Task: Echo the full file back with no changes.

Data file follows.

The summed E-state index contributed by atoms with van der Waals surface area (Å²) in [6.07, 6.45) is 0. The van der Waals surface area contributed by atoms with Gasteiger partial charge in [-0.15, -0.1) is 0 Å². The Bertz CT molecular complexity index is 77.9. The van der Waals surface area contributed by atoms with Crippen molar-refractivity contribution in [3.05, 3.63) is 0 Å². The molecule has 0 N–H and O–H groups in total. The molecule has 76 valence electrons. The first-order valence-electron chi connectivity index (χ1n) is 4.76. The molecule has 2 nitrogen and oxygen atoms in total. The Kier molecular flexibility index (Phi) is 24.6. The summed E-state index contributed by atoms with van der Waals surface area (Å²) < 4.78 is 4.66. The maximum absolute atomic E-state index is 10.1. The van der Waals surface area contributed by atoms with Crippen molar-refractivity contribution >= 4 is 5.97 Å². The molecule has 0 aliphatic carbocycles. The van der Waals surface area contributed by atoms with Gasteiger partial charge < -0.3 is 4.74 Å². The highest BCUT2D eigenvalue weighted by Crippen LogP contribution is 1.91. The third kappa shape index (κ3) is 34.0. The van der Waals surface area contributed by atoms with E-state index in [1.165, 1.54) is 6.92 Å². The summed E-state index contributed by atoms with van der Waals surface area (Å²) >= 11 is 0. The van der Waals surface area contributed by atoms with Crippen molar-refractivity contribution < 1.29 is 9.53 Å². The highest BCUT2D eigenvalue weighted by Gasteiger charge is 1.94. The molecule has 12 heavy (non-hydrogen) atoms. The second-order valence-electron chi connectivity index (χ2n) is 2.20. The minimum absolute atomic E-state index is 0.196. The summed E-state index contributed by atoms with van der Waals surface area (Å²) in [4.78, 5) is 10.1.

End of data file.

The summed E-state index contributed by atoms with van der Waals surface area (Å²) in [6.07, 6.45) is 0. The van der Waals surface area contributed by atoms with Gasteiger partial charge in [-0.15, -0.1) is 0 Å². The Bertz CT molecular complexity index is 77.9. The van der Waals surface area contributed by atoms with Crippen molar-refractivity contribution in [3.05, 3.63) is 0 Å². The molecule has 0 N–H and O–H groups in total. The molecule has 76 valence electrons. The first-order valence-electron chi connectivity index (χ1n) is 4.76. The molecule has 2 nitrogen and oxygen atoms in total. The Kier molecular flexibility index (Phi) is 24.6. The summed E-state index contributed by atoms with van der Waals surface area (Å²) < 4.78 is 4.66. The maximum absolute atomic E-state index is 10.1. The van der Waals surface area contributed by atoms with Crippen molar-refractivity contribution >= 4 is 5.97 Å². The molecule has 0 aliphatic carbocycles. The van der Waals surface area contributed by atoms with Gasteiger partial charge < -0.3 is 4.74 Å². The highest BCUT2D eigenvalue weighted by Crippen LogP contribution is 1.91. The third kappa shape index (κ3) is 34.0. The van der Waals surface area contributed by atoms with E-state index in [1.165, 1.54) is 6.92 Å². The summed E-state index contributed by atoms with van der Waals surface area (Å²) >= 11 is 0. The van der Waals surface area contributed by atoms with Crippen molar-refractivity contribution < 1.29 is 9.53 Å². The highest BCUT2D eigenvalue weighted by Gasteiger charge is 1.94. The molecule has 12 heavy (non-hydrogen) atoms. The second-order valence-electron chi connectivity index (χ2n) is 2.20. The minimum absolute atomic E-state index is 0.196. The summed E-state index contributed by atoms with van der Waals surface area (Å²) in [4.78, 5) is 10.1.